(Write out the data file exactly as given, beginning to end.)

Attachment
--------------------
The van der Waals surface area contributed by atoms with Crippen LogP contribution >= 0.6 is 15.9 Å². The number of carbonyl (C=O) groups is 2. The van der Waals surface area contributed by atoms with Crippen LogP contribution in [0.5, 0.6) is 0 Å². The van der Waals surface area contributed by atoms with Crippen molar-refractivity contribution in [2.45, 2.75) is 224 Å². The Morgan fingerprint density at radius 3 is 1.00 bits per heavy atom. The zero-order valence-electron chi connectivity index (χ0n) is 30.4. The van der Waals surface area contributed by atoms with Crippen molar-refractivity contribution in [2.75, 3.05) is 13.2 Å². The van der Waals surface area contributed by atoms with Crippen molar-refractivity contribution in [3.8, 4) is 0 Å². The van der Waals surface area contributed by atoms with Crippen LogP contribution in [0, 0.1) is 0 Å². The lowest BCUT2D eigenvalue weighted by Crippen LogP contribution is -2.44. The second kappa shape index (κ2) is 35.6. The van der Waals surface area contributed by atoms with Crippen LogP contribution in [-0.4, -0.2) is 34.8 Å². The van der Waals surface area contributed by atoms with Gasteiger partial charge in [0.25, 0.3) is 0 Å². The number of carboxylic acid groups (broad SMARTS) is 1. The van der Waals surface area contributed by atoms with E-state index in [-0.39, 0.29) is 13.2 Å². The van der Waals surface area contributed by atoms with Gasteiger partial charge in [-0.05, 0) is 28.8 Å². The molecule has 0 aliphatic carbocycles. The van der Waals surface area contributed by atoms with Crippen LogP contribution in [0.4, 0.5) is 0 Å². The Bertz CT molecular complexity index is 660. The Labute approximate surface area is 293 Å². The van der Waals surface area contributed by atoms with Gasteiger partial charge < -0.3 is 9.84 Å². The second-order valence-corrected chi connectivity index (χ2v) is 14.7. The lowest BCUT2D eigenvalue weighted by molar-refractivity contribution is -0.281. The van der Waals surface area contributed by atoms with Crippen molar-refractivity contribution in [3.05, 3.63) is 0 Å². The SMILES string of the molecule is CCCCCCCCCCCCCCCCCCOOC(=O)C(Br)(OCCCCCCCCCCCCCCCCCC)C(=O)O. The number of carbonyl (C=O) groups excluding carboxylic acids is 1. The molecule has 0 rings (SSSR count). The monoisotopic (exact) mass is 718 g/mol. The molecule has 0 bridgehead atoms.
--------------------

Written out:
The van der Waals surface area contributed by atoms with Crippen LogP contribution >= 0.6 is 15.9 Å². The number of carbonyl (C=O) groups is 2. The van der Waals surface area contributed by atoms with Crippen LogP contribution in [0.5, 0.6) is 0 Å². The van der Waals surface area contributed by atoms with Crippen molar-refractivity contribution in [2.45, 2.75) is 224 Å². The Morgan fingerprint density at radius 3 is 1.00 bits per heavy atom. The zero-order valence-electron chi connectivity index (χ0n) is 30.4. The van der Waals surface area contributed by atoms with Crippen molar-refractivity contribution in [2.75, 3.05) is 13.2 Å². The van der Waals surface area contributed by atoms with Crippen molar-refractivity contribution in [3.8, 4) is 0 Å². The van der Waals surface area contributed by atoms with Crippen LogP contribution in [0, 0.1) is 0 Å². The lowest BCUT2D eigenvalue weighted by Crippen LogP contribution is -2.44. The second kappa shape index (κ2) is 35.6. The van der Waals surface area contributed by atoms with Crippen LogP contribution in [-0.4, -0.2) is 34.8 Å². The van der Waals surface area contributed by atoms with Gasteiger partial charge in [0.25, 0.3) is 0 Å². The number of carboxylic acid groups (broad SMARTS) is 1. The van der Waals surface area contributed by atoms with E-state index in [-0.39, 0.29) is 13.2 Å². The van der Waals surface area contributed by atoms with Gasteiger partial charge in [-0.05, 0) is 28.8 Å². The molecule has 0 aliphatic carbocycles. The van der Waals surface area contributed by atoms with Crippen LogP contribution in [0.4, 0.5) is 0 Å². The Bertz CT molecular complexity index is 660. The Labute approximate surface area is 293 Å². The van der Waals surface area contributed by atoms with Gasteiger partial charge < -0.3 is 9.84 Å². The second-order valence-corrected chi connectivity index (χ2v) is 14.7. The lowest BCUT2D eigenvalue weighted by molar-refractivity contribution is -0.281. The van der Waals surface area contributed by atoms with Crippen molar-refractivity contribution in [3.05, 3.63) is 0 Å². The SMILES string of the molecule is CCCCCCCCCCCCCCCCCCOOC(=O)C(Br)(OCCCCCCCCCCCCCCCCCC)C(=O)O. The number of carbonyl (C=O) groups excluding carboxylic acids is 1. The molecule has 0 rings (SSSR count). The monoisotopic (exact) mass is 718 g/mol. The molecule has 0 bridgehead atoms.